HON. P. CHIDHAKWA:  Mr. Speaker Sir, without any delay, the insurance industry must implement the Justice Smith’s recommendations.  They should pay the money to the pensioners and to equate hyperinflation to a national disaster, it is criminal.  They have made money, they created the value and they were responsible for 50% of what happened.  At least they should pay 50% of what is liable to their actions.

There is no point.  You have Westgate and Eastgate which were built by pensioners money yet the pensioners are wallowing in abject poverty.  The insurance companies have got blood on their hands and they should have a conscience or be forced to pay to the pensioners what they contributed.  The pensioners are at our mercy.  It is our duty as able - bodied people to make sure that they are protected.  If we do not do

that especially here in Parliament, we also have got blood on our hands because it is our job to make sure that we push and make sure that the pensioners go forward and make sure they get what they deserve.

In any case, they are not a charity case.  They contributed for this money because they were able bodied and the insurance companies should show good faith and pay.  So on this one, Members of

Parliament, I urge you we must all unite on this cause to make sure that our pensioners who can no longer, with the NSSA payments, afford to pay tollgate fees to and from Harare.  So with all due respect, it is our duty to make sure that these people get compensated.

Coming to NSSA, NSSA should fall under IPEC.  Some of the problems which we are facing with NSSA right now, we would not be facing them if there was proper monitoring and evaluation of their products.  So I fully agree with the Committee that NSSA and insurance companies should fall under IPEC.

Finally, Mr. Speaker Sir, thank you very much Hon. Mhona for a job well done.  We have got a job to do.  The nation is expecting that we could hit another brick wall going forward because of the devolution which has happened.  We must not set a precedence.  The insurance companies must pay back the money to the insurers.  Thank you very much.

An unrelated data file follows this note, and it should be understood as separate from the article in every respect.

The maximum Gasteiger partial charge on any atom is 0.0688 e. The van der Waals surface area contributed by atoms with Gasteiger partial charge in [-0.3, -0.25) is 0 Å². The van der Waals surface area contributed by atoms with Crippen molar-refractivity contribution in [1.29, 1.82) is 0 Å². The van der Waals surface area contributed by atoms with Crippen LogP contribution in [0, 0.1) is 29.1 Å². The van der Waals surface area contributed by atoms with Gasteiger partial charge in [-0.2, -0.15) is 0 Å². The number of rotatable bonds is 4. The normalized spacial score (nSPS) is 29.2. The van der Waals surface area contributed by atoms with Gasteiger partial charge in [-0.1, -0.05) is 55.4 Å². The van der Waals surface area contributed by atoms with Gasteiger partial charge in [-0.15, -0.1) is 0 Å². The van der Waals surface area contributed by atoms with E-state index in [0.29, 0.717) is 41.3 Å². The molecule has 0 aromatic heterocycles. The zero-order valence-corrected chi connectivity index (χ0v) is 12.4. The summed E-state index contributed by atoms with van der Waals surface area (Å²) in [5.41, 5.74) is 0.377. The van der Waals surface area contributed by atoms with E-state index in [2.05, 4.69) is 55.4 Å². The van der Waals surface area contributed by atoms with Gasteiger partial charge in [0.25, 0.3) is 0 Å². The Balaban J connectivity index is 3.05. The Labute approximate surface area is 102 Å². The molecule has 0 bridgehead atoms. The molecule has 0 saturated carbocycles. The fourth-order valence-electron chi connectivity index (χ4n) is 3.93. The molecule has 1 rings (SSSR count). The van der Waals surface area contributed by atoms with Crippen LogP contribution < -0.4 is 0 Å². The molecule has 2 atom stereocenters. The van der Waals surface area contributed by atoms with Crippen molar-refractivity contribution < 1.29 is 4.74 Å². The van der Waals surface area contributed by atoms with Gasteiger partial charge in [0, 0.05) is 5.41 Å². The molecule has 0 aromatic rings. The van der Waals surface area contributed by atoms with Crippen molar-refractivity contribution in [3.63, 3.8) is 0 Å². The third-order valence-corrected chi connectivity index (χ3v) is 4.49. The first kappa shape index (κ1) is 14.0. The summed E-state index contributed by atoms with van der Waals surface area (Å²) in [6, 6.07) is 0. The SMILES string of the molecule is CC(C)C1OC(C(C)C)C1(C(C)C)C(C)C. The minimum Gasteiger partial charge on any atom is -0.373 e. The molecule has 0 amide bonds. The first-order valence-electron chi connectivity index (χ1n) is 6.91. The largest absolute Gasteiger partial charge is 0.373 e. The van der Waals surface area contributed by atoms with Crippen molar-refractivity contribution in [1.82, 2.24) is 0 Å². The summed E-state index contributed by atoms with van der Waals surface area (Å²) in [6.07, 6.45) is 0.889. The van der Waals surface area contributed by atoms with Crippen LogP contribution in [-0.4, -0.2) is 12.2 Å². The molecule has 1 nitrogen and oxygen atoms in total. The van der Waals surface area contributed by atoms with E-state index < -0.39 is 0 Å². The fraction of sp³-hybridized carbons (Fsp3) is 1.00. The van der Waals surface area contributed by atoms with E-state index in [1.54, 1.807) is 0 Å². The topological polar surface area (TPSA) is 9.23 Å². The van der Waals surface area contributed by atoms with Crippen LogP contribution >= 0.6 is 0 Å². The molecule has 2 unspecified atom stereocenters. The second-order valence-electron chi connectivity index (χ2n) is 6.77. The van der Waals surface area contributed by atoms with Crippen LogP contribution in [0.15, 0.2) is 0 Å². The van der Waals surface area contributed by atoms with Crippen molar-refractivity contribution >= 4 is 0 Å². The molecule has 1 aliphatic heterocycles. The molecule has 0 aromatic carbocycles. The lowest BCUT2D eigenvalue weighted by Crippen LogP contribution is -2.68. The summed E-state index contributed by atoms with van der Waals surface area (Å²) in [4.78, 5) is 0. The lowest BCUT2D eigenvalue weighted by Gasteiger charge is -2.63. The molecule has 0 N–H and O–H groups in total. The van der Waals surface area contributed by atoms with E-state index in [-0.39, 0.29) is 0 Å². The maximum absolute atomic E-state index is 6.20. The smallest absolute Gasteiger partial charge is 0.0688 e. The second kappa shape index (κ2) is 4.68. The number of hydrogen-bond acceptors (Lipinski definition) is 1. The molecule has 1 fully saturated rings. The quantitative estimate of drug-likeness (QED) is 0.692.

HON. ZHEMU:  Thank you Mr. Speaker Sir.  I also rise to add my voice on the report that was presented by the Chairman of Finance and Economic Development Committee.  Let me start by commending the work that was done by the Committee.

Mr. Speaker Sir, I also note from the report that there are some inconsistencies that were obtained- inconsistencies in terms of information which was reported by IPEC which is the regulator and that which was held by the industry.  Those were some of the observations that were read from the report.  Also there was no proper enforcement of regulations by the regulator, especially in terms of remittances of contributions.  I think that was also noted from the report that IPEC did not enforce the requirement for the industry to remit the money or contributions that were made by the pensioners themselves.

Also, IPEC did not provide a guiding framework especially during that time when there were some of conventions converting from the Zimbabwe dollar to the United States dollar.  Also IPEC allowed too much administration costs to be incurred and they did not also regulate on that one.  There was also failure by IPEC to regulate on the separation of assets because separate assets that are held by policy holders were supposed to be separated from the assets of the shareholders.

Mr. Speaker Sir, I also note from the report that was presented, that whilst there was a mention of supervening impossibility or the act of God, there was also assets that survived inflation.  Those assets were taken to belong to the shareholders and not to the policy holders.  I think that correction has to be made.  Of course, it is understood that there was inflation but there are some assets that actually survived the inflationary environment.

I also take the recommendations that were made by the Committee to say, there was incapacitation of IPEC which the Chairperson of the Committee now said that has since been rectified because of the appointment of the new IPEC Board.  There is also a recommendation that there is need to implement what was recommended by the Commission of Inquiry.  I think that has taken too long because people are actually living in poverty, especially the pensioners.  They have not been compensated.  They made those contributions but up to now, they are actually living in dire poverty because of failure by IPEC to facilitate the compensation.

I would like to also add my voice that the Ministry of Finance and Economic Development takes this seriously to facilitate the compensation, now that there is a substantive IPEC Board.  Mr. Speaker Sir, I would like to concur with the Committee that NSSA be transferred to fall under IPEC because we cannot have all these organisations or institutions like NSSA to be falling under the Ministry of Public Service.  I think it will be proper that all institutions like NSSA fall under IPEC.  I submit that Mr. Speaker Sir.

HON. MHONA: Hon. Speaker Sir, I move that the debate do now adjourn.


Motion put and agreed to.

Debate to resume: Thursday, 5th September, 2019.

On the motion of HON. TOGAREPI seconded by HON.

MUTSEYAMI, the House adjourned at Eleven Minutes to Six o’clock p.m.